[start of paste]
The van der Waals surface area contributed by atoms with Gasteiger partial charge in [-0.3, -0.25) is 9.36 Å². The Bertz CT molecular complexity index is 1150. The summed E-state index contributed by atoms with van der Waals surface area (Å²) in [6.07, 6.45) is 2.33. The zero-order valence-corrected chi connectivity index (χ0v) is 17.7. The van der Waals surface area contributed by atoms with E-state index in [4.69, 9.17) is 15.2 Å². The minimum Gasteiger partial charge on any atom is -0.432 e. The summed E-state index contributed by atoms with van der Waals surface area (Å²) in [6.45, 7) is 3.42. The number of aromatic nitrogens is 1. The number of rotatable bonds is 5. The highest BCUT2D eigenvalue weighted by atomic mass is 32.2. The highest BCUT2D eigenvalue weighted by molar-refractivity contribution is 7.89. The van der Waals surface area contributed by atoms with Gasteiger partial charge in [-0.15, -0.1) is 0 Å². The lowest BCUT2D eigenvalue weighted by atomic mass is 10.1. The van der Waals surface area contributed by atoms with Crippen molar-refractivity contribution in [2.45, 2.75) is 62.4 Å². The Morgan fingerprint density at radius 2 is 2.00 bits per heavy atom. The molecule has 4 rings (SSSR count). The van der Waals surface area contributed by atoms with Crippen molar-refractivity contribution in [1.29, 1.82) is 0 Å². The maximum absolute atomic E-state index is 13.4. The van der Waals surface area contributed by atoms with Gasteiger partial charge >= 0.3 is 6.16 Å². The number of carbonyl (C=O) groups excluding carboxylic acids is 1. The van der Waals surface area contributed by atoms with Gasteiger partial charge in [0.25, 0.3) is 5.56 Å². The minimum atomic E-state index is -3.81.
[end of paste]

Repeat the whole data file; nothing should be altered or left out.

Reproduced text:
The van der Waals surface area contributed by atoms with Gasteiger partial charge in [-0.3, -0.25) is 9.36 Å². The Bertz CT molecular complexity index is 1150. The summed E-state index contributed by atoms with van der Waals surface area (Å²) in [6.07, 6.45) is 2.33. The zero-order valence-corrected chi connectivity index (χ0v) is 17.7. The van der Waals surface area contributed by atoms with E-state index in [4.69, 9.17) is 15.2 Å². The minimum Gasteiger partial charge on any atom is -0.432 e. The summed E-state index contributed by atoms with van der Waals surface area (Å²) in [6.45, 7) is 3.42. The number of aromatic nitrogens is 1. The number of rotatable bonds is 5. The highest BCUT2D eigenvalue weighted by atomic mass is 32.2. The highest BCUT2D eigenvalue weighted by molar-refractivity contribution is 7.89. The van der Waals surface area contributed by atoms with Gasteiger partial charge in [-0.15, -0.1) is 0 Å². The lowest BCUT2D eigenvalue weighted by atomic mass is 10.1. The van der Waals surface area contributed by atoms with Crippen molar-refractivity contribution in [2.45, 2.75) is 62.4 Å². The Morgan fingerprint density at radius 2 is 2.00 bits per heavy atom. The molecule has 4 rings (SSSR count). The van der Waals surface area contributed by atoms with Crippen molar-refractivity contribution in [1.29, 1.82) is 0 Å². The maximum absolute atomic E-state index is 13.4. The van der Waals surface area contributed by atoms with Gasteiger partial charge >= 0.3 is 6.16 Å². The number of carbonyl (C=O) groups excluding carboxylic acids is 1. The van der Waals surface area contributed by atoms with Gasteiger partial charge in [0.25, 0.3) is 5.56 Å². The minimum atomic E-state index is -3.81.